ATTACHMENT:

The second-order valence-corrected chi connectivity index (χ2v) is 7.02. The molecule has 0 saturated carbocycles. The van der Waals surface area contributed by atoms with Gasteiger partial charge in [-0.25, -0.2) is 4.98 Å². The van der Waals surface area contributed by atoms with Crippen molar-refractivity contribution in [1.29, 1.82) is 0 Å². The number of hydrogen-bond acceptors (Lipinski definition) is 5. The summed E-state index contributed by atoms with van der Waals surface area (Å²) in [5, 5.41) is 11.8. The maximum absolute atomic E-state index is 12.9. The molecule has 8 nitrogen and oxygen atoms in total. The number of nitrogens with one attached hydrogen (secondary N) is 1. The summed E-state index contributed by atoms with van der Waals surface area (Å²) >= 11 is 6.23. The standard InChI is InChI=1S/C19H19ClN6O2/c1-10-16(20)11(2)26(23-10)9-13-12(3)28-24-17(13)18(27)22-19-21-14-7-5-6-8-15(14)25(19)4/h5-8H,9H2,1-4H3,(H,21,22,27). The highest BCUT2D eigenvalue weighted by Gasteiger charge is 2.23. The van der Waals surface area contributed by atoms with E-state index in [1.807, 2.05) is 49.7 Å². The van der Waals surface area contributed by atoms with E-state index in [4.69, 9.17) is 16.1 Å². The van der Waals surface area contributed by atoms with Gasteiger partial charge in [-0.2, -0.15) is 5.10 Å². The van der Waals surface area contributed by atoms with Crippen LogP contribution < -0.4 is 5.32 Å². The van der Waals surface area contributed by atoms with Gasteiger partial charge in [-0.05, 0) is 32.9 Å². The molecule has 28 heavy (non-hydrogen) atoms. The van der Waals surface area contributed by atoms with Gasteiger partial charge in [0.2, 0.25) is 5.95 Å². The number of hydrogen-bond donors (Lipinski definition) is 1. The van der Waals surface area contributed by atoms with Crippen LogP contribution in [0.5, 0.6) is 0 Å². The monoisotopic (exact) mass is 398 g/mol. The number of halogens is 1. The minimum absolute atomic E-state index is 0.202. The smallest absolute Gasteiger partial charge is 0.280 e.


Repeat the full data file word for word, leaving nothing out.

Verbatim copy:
The second-order valence-corrected chi connectivity index (χ2v) is 7.02. The molecule has 0 saturated carbocycles. The van der Waals surface area contributed by atoms with Gasteiger partial charge in [-0.25, -0.2) is 4.98 Å². The van der Waals surface area contributed by atoms with Crippen molar-refractivity contribution in [1.29, 1.82) is 0 Å². The number of hydrogen-bond acceptors (Lipinski definition) is 5. The summed E-state index contributed by atoms with van der Waals surface area (Å²) in [5, 5.41) is 11.8. The maximum absolute atomic E-state index is 12.9. The molecule has 8 nitrogen and oxygen atoms in total. The number of nitrogens with one attached hydrogen (secondary N) is 1. The summed E-state index contributed by atoms with van der Waals surface area (Å²) >= 11 is 6.23. The standard InChI is InChI=1S/C19H19ClN6O2/c1-10-16(20)11(2)26(23-10)9-13-12(3)28-24-17(13)18(27)22-19-21-14-7-5-6-8-15(14)25(19)4/h5-8H,9H2,1-4H3,(H,21,22,27). The highest BCUT2D eigenvalue weighted by Gasteiger charge is 2.23. The van der Waals surface area contributed by atoms with E-state index in [1.807, 2.05) is 49.7 Å². The van der Waals surface area contributed by atoms with E-state index in [4.69, 9.17) is 16.1 Å². The van der Waals surface area contributed by atoms with Gasteiger partial charge in [-0.2, -0.15) is 5.10 Å². The van der Waals surface area contributed by atoms with Crippen LogP contribution < -0.4 is 5.32 Å². The van der Waals surface area contributed by atoms with Gasteiger partial charge in [-0.05, 0) is 32.9 Å². The molecule has 28 heavy (non-hydrogen) atoms. The van der Waals surface area contributed by atoms with Gasteiger partial charge in [0.2, 0.25) is 5.95 Å². The number of hydrogen-bond donors (Lipinski definition) is 1. The van der Waals surface area contributed by atoms with Crippen LogP contribution in [0.5, 0.6) is 0 Å². The monoisotopic (exact) mass is 398 g/mol. The number of halogens is 1. The minimum absolute atomic E-state index is 0.202. The smallest absolute Gasteiger partial charge is 0.280 e.